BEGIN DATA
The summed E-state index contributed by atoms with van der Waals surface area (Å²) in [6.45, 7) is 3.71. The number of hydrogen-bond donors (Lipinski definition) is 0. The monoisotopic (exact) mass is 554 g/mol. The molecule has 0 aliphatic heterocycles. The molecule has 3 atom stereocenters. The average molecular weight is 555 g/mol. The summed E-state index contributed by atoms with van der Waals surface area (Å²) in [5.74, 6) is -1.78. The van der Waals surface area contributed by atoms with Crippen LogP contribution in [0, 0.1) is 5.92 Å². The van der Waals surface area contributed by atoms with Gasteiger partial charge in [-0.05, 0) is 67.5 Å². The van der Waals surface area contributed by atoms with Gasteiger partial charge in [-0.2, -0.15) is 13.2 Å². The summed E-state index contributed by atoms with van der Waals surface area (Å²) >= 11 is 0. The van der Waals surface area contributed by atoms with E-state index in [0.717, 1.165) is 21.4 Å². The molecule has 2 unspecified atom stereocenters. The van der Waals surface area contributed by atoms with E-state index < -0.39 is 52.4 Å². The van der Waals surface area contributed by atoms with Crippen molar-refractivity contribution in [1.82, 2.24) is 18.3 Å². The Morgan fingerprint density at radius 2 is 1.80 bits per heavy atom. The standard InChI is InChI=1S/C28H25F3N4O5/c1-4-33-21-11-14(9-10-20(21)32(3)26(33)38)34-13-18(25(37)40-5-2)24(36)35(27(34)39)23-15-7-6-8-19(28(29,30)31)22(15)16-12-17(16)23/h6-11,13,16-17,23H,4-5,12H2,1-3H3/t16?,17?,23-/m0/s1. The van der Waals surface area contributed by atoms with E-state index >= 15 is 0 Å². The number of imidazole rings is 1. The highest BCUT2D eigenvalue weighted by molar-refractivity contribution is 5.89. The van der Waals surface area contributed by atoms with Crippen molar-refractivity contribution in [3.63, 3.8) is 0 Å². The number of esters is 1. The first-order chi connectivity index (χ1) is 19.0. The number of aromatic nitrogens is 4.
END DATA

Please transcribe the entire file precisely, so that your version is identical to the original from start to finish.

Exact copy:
The summed E-state index contributed by atoms with van der Waals surface area (Å²) in [6.45, 7) is 3.71. The number of hydrogen-bond donors (Lipinski definition) is 0. The monoisotopic (exact) mass is 554 g/mol. The molecule has 0 aliphatic heterocycles. The molecule has 3 atom stereocenters. The average molecular weight is 555 g/mol. The summed E-state index contributed by atoms with van der Waals surface area (Å²) in [5.74, 6) is -1.78. The van der Waals surface area contributed by atoms with Crippen LogP contribution in [0, 0.1) is 5.92 Å². The van der Waals surface area contributed by atoms with Gasteiger partial charge in [-0.05, 0) is 67.5 Å². The van der Waals surface area contributed by atoms with Gasteiger partial charge in [-0.2, -0.15) is 13.2 Å². The summed E-state index contributed by atoms with van der Waals surface area (Å²) >= 11 is 0. The van der Waals surface area contributed by atoms with E-state index in [0.717, 1.165) is 21.4 Å². The molecule has 2 unspecified atom stereocenters. The van der Waals surface area contributed by atoms with E-state index < -0.39 is 52.4 Å². The van der Waals surface area contributed by atoms with Crippen molar-refractivity contribution in [1.82, 2.24) is 18.3 Å². The Morgan fingerprint density at radius 2 is 1.80 bits per heavy atom. The standard InChI is InChI=1S/C28H25F3N4O5/c1-4-33-21-11-14(9-10-20(21)32(3)26(33)38)34-13-18(25(37)40-5-2)24(36)35(27(34)39)23-15-7-6-8-19(28(29,30)31)22(15)16-12-17(16)23/h6-11,13,16-17,23H,4-5,12H2,1-3H3/t16?,17?,23-/m0/s1. The van der Waals surface area contributed by atoms with E-state index >= 15 is 0 Å². The number of imidazole rings is 1. The highest BCUT2D eigenvalue weighted by molar-refractivity contribution is 5.89. The van der Waals surface area contributed by atoms with Crippen molar-refractivity contribution in [3.63, 3.8) is 0 Å². The number of esters is 1. The first-order chi connectivity index (χ1) is 19.0. The number of aromatic nitrogens is 4.